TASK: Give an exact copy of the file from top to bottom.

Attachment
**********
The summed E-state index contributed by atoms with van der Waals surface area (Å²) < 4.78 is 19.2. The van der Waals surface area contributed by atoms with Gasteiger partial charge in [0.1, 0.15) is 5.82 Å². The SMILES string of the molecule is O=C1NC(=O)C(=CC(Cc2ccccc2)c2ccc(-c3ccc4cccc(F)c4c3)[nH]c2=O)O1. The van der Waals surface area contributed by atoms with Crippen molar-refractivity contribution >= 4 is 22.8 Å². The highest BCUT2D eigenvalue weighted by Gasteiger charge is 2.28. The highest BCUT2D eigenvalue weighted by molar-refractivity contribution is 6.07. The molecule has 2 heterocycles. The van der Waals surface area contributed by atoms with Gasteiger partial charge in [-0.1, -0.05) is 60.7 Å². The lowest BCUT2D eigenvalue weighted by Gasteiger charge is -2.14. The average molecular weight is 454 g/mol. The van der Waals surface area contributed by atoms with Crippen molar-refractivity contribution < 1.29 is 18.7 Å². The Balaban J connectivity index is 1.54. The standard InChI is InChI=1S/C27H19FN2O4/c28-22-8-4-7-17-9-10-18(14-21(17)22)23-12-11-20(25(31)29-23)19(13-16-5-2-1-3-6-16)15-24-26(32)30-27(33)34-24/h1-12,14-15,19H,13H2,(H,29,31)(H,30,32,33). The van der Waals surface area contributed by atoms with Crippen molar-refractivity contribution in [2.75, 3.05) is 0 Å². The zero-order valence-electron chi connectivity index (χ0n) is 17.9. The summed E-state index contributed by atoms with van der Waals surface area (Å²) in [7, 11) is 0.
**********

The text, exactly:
The summed E-state index contributed by atoms with van der Waals surface area (Å²) < 4.78 is 19.2. The van der Waals surface area contributed by atoms with Gasteiger partial charge in [0.1, 0.15) is 5.82 Å². The SMILES string of the molecule is O=C1NC(=O)C(=CC(Cc2ccccc2)c2ccc(-c3ccc4cccc(F)c4c3)[nH]c2=O)O1. The van der Waals surface area contributed by atoms with Crippen molar-refractivity contribution >= 4 is 22.8 Å². The highest BCUT2D eigenvalue weighted by Gasteiger charge is 2.28. The highest BCUT2D eigenvalue weighted by molar-refractivity contribution is 6.07. The molecule has 2 heterocycles. The van der Waals surface area contributed by atoms with Gasteiger partial charge in [-0.1, -0.05) is 60.7 Å². The lowest BCUT2D eigenvalue weighted by Gasteiger charge is -2.14. The average molecular weight is 454 g/mol. The van der Waals surface area contributed by atoms with Crippen molar-refractivity contribution < 1.29 is 18.7 Å². The Balaban J connectivity index is 1.54. The standard InChI is InChI=1S/C27H19FN2O4/c28-22-8-4-7-17-9-10-18(14-21(17)22)23-12-11-20(25(31)29-23)19(13-16-5-2-1-3-6-16)15-24-26(32)30-27(33)34-24/h1-12,14-15,19H,13H2,(H,29,31)(H,30,32,33). The van der Waals surface area contributed by atoms with Crippen molar-refractivity contribution in [2.75, 3.05) is 0 Å². The zero-order valence-electron chi connectivity index (χ0n) is 17.9. The summed E-state index contributed by atoms with van der Waals surface area (Å²) in [7, 11) is 0.